Sharing design research findings is a bit like one of 'those' jokes

You had to be there. (Video)

Like one of ‘those’ jokes, design research has the most impact to those who were there in the moment.

In this video – from a presentation hosted at eBay Design in San Francisco – I explain how I try to help client teams discover their own punchline from user research, by designing experiences for them rather than delivering findings to them.

It’s an ‘audio over slides’ clip and I recommend you watch it in the video player,

I talked through how I use:

  • curated video,
  • facilitated workshop activities,
  • and large scale visuals

…to help teams get closer to insights from research, and have greater motivation to act on them.

This session is an introduction and ‘how to’ for an easy-to-adopt method. It’s relevant to anyone who shares research findings and wants the insights to inspire their team.

Huge thanks to Pree, Andrew, Lindsay and Hannah at eBay design for hosting me, and to my clients who trust me to feel the way towards the best approach to their projects.

I spoke with Dan Makoski about how to make impact with design research.
He spoke from experience about the sometimes surprising outcomes of participatory design.

…Always learning.

One thought on “You had to be there. (Video)

  1. Simon Johnson

    Nick, You’ve done an excellent job at explaining how and why facilitating experiences is more valuable than merely transferring the information you have learned.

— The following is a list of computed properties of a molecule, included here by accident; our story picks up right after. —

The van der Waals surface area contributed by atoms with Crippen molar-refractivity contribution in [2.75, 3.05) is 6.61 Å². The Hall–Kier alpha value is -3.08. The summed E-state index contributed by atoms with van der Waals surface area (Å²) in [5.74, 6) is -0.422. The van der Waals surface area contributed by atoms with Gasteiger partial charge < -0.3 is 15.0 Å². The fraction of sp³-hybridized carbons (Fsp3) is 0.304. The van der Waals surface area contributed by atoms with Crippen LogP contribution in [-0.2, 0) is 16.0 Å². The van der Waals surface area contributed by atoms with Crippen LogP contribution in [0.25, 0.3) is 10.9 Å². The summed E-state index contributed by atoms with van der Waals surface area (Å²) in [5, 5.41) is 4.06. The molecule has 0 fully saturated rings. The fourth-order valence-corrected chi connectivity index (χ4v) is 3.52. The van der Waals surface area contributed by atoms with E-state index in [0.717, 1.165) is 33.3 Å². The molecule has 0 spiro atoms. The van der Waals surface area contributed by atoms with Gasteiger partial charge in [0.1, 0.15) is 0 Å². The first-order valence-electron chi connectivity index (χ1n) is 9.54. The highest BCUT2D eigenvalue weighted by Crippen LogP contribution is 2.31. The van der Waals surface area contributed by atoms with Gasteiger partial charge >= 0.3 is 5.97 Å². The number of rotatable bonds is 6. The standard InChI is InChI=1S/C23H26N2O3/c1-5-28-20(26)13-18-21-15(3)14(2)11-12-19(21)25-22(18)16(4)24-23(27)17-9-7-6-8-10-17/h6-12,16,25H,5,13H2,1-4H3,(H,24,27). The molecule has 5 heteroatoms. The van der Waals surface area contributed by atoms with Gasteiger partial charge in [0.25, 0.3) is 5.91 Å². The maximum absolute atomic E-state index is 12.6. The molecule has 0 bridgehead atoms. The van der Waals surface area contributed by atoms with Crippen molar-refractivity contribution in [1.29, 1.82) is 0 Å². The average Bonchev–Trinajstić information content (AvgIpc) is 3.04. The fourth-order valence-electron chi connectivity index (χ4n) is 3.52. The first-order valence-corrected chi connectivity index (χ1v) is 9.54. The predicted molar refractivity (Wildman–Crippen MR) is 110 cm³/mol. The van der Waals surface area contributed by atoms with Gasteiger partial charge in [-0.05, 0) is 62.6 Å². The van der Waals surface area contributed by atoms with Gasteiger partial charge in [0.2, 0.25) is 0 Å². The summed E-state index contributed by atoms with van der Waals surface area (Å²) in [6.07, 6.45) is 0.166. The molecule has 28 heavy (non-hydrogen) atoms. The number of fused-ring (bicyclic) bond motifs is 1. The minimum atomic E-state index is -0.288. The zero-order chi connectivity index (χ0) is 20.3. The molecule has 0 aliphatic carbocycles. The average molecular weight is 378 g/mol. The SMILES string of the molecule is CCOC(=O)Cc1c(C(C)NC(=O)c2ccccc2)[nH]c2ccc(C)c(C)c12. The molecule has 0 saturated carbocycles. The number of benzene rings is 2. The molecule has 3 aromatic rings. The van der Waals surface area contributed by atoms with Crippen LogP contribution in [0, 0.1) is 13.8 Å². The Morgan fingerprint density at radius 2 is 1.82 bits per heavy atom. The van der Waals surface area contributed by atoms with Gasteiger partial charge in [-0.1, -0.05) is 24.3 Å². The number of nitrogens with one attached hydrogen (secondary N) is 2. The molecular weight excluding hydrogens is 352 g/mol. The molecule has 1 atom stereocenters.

Many of my clients think the job of a researcher is to gather facts about customers and put these into a spreadsheet of ‘user needs’. Whereas, the real power of qualitative research is it’s ability to engender empathy. We should be aiming to change how people in companies think and feel about their customers on a personal level.

    Qualitative research can have a dehumanising effect within organisations. Team see customers not as complex individuals, but as mere percentages and KPIs, or worse still, pawns to improve a Net Promotor score.

    When companies get larger and larger, those working for them become more and more detached from their customers. We need to help them get out of their mono-culture and immerse them into the lives of the people that have to use their product or service. I believe that emotional connection between client and customers is the foundation stone of good design.

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